All Saints Sunday – Epistle

by Crossings

Empowered Saints
Ephesians 1:11-23
All Saints Sunday
Analysis by Cathy Lessmann

Ephesians 1:11 In Christ we have also obtained an inheritance, having been destined according to the purpose of him who accomplishes all things according to his counsel and will, 12 so that we, who were the first to set our hope on Christ, might live for the praise of his glory. 13 In him you also, when you had heard the word of truth, the gospel of your salvation, and had believed in him, were marked with the seal of the promised Holy Spirit; 14 this is the pledge of our inheritance toward redemption as God’s own people, to the praise of his glory. 15 I have heard of your faith in the Lord Jesus and your love toward all the saints, and for this reason 16 I do not cease to give thanks for you as I remember you in my prayers. 17 I pray that the God of our Lord Jesus Christ, the Father of glory, may give you a spirit of wisdom and revelation as you come to know him, 18 so that, with the eyes of your heart enlightened, you may know what is the hope to which he has called you, what are the riches of his glorious inheritance among the saints, 19 and what is the immeasurable greatness of his power for us who believe, according to the working of his great power. 20 God put this power to work in Christ when he raised him from the dead and seated him at his right hand in the heavenly places, 21 far above all rule and authority and power and dominion, and above every name that is named, not only in this age but also in the age to come. 22 And he has put all things under his feet and has made him the head over all things for the church, 23 which is his body, the fullness of him who fills all in all.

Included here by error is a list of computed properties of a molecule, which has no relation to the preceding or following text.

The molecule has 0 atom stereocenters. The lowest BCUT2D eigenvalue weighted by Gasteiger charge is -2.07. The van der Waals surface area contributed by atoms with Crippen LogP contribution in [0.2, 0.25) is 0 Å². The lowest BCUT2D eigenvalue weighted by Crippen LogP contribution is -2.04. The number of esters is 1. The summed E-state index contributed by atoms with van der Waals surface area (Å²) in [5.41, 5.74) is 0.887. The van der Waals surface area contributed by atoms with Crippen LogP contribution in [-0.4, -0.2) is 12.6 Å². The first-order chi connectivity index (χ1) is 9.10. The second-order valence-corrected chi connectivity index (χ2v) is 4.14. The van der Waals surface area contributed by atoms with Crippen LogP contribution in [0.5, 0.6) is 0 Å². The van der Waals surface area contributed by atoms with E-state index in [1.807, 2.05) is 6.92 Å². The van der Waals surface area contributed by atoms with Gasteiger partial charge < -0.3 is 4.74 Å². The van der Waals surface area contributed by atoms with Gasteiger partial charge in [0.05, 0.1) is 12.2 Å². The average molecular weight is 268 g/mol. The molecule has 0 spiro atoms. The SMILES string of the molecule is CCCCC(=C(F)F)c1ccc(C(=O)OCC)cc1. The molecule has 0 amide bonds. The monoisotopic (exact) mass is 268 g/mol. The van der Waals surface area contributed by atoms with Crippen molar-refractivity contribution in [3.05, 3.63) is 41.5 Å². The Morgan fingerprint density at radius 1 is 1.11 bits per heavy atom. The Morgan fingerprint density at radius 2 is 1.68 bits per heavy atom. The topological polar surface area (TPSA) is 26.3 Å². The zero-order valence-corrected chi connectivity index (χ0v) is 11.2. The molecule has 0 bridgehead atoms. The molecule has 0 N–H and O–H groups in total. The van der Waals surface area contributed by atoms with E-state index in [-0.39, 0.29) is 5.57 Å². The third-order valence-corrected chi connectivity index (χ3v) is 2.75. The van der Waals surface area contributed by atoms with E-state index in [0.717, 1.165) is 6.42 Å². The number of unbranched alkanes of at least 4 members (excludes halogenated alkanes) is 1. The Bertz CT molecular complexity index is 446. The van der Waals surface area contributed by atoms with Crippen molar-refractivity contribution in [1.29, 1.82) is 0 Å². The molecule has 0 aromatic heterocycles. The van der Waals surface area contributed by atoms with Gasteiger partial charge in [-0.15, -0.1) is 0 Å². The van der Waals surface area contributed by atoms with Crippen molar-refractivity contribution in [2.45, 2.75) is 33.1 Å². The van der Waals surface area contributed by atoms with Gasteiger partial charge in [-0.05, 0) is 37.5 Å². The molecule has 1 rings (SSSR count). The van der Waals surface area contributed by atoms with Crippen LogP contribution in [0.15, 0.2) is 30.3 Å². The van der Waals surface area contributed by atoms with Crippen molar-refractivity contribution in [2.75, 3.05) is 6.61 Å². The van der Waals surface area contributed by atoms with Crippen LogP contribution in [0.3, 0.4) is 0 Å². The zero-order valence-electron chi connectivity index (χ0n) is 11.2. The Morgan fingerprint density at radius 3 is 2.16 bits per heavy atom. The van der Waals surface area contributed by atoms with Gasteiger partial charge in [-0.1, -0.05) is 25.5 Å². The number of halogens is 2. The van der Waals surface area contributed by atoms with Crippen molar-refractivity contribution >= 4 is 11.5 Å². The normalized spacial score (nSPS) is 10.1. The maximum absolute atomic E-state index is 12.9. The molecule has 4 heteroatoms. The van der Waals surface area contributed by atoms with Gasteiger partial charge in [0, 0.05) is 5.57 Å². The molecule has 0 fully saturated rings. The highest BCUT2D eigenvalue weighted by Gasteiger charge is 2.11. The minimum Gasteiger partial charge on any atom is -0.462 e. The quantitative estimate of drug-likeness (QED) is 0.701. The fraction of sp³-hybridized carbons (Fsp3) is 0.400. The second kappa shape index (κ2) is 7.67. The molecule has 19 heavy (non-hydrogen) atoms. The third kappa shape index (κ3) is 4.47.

DIAGNOSIS: Power Failure

Step 1: Initial Diagnosis (External Problem) – Power-less
The writer of this letter (we’ll call him Paul) prays that his readers will both realize and start living up to the great “hope,” the “riches of his glorious inheritance,” and the “immeasurable greatness of his power” which is already theirs (v. 19). That is, he is reminding them that they are the “King’s kids” who could be luxuriating and reveling in their status as God’s beloved children. Yet the fact that he prays for this suggests that perhaps his readers are not living like this. They’re squabbling with each other and just not acting brotherly and sisterly towards each other (Jews against Gentiles, husbands against wives, parents against children, and so on). To use the terminology of this Sunday (All Saints), they have been acting downright un-saintly. Paul diagnoses this as a debilitating case of the blahs: Lackluster Christians running on empty; unaware and failing to use the great wealth and power at their disposal.

Step 2: Advanced Diagnosis (Internal Problem) – Powered by Spirits
When athletes are energy-deprived, they eat a Power Bar to reenergize themselves. Lackluster Christians need recharging too. But what kind of power, and from what source? Perhaps the power of forgiveness had been drained from the Ephesian church and replaced by the power of vengeance. Or, perhaps the power of kindness had run out and been replaced by the spirit of meanness. Then again, maybe the power of love had disappeared altogether, which is why husbands mistreated and degraded their wives, and so on. Paul makes clear that whatever “power” is displayed depends upon its “power source.” But the “powers” that generate un-saintly acts do not come from God. Instead, they are a throwback to those old “powers and principalities” that formerly energized (em-powered) believers. Paul calls them the “rulers, the authorities, cosmic powers of this present darkness, the spiritual forces of evil in the heavenly places” (6:2). Is it possible that the lackluster and blahs, and their results–un-saintly behavior–betray a plugging back into those old “principalities and powers”?